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The extent of the 2015 Weeknd commercial rebound, symbolized by platinum certifications for Beauty Behind the Madness and all four of its singles, didn't merely embolden Abel Tesfaye. On this follow-up's fourth track, a blithe midtempo cut where Tesfaye takes a swipe at pretenders while boasting about drinking codeine out of one of his trophies, the level of success is a source of amusement. He notes the absurdity in taking a "kids' show" award for "Can't Feel My Face," in which he was "talkin' 'bout a face numbin' off a bag of blow." The track actually lost to Adele's "Hello," but it clearly, somewhat comically, reached an unintended demographic. It comes as no surprise that Tesfaye, on his third proper album, doesn't attempt to optimize the reach of his biggest hit by consciously targeting youngsters. He sings of being a "Starboy" with access to a fleet of sports cars, but he's a "motherfuckin' starboy," one who is 26 years old and proud to observe his woman snort cocaine off his fancy table. While Starboy often reflects an increased opulence in the personal and professional aspects of Tesfaye's life -- from more upscale pronouns to expensive collaborations with the likes of Daft Punk (two) and "Can't Feel My Face" producers Max Martin and Ali Payami (four) -- the dark moments of vulnerability are pitch black. Lines like "I switch up my cup, I kill any pain" could have come from Tesfaye's mixtape debut, yet there are new levels of torment. In "Ordinary Life," he considers driving off a Mulholland Drive cliff, James Dean style, wishing he could swap everything for angel status. It's followed with "Nothing Without You," a ballad of toxic dysfunction. He asks his lover if she'd feel guilty for not answering his call if he happened to die that night. It's not all dread and depravity. There's some sense of joy in a one-night stand, and an echo of "Say Say Say" Michael Jackson, on the Luomo-ish house track "Rockin'." Contrition is shown in the slick retro-modern disco-funk of "A Lonely Night." Ironically enough, in the aching "True Colors," Tesfaye sounds a little insecure about a lover's past. The album's lighter, comparatively sweeter parts -- the Tears for Fears-sampling/Romantics-referencing "Secrets" and the breezy and only slightly devilish "I Feel It Coming" among them -- are all welcome highlights. At 18 tracks, the album is a "contracted edition" playlist toolkit. The songwriting credits list just under 40 composers, and the productions -- the majority of which involve Doc McKinney and/or Cirkut, low-lighted by maneater dance-punk dud "False Alarm" -- are roughly as variable in style as they are in quality. When pared down to its ten best songs, Starboy sounds like Tesfaye's most accomplished work.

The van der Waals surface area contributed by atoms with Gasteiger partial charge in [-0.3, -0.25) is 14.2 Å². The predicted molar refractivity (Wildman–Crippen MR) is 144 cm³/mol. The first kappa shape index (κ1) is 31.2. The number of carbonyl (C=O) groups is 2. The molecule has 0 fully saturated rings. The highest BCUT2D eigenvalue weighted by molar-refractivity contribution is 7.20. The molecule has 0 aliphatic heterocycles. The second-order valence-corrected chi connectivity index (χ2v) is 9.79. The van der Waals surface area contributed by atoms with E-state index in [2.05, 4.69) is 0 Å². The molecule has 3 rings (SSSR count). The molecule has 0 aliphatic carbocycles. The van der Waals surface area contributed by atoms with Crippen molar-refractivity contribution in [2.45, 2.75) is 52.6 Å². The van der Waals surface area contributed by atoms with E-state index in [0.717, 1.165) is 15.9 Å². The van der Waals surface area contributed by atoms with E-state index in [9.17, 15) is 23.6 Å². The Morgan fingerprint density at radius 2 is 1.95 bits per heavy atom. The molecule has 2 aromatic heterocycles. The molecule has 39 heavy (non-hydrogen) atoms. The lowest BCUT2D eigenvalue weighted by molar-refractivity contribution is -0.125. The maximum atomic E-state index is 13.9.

This is not meant to be a formal definition of starboy like most terms we define on, but is rather an informal word summary that hopefully touches upon the key aspects of the meaning and usage of starboy that will help our users expand their word mastery.

If I try to play starboy by the weeknd it doesn't play anything. I check to see if i had explicit content turned on so that wasn't the issue. I checked it in the original album and there it didn't work aswell. I went to my pc to check and it didn't work on my desktop app and on the webplayer.

In the chorus of "Starboy," The Weeknd sings directly to his audience, acknowledging that they put him where he is. He sings, "Look what you've done / I'm a motherf****n' starboy." Now, according to Urban Dictionary,a "starboy" is "a womanizer, a philanderer, a man who has sex with many women." But the fact that Tesfaye refers to himself as a "motherf****n' starboy" suggests that he may be self aware and knows that who he is and where he's at may not be the best.

"Starboy" is an intense song with what seems like a powerful message. Tesfaye is never very clear on what the deeper point of this song is, but the last line of Verse 3 ("We don't pray for love, we just pray for cars") and the repeated lines of the chorus ("Look what you've done / I'm a motherf****n' starboy") hint at some self-awareness that his lifestyle may not be all that healthy.

I can't completely confirm this, but it is my theory that Abel is resigned to going along with whatever happens and that fame and celebrity are happening right now. He's embraced those things as shown in the above bragging, but he seems to acknowledge that there are other parts to a celebrity than just his or her status. Otherwise, I think he'd just enjoy being a starboy and not worry about whether he was one or not. The fact that he realizes that he's a womanizer means he's either fully embraced it or is maybe a little saddened by this status he's earned.

Like I said, it's a difficult point to prove, and there's really not enough to go off of in this song, but the fact that "Can't Feel My Face" is an ode to drugs that acknowledges the drawbacks of drugs suggests that Abel is capable of being this self-aware and that maybe he really doesn't want to be a "starboy." 041b061a72


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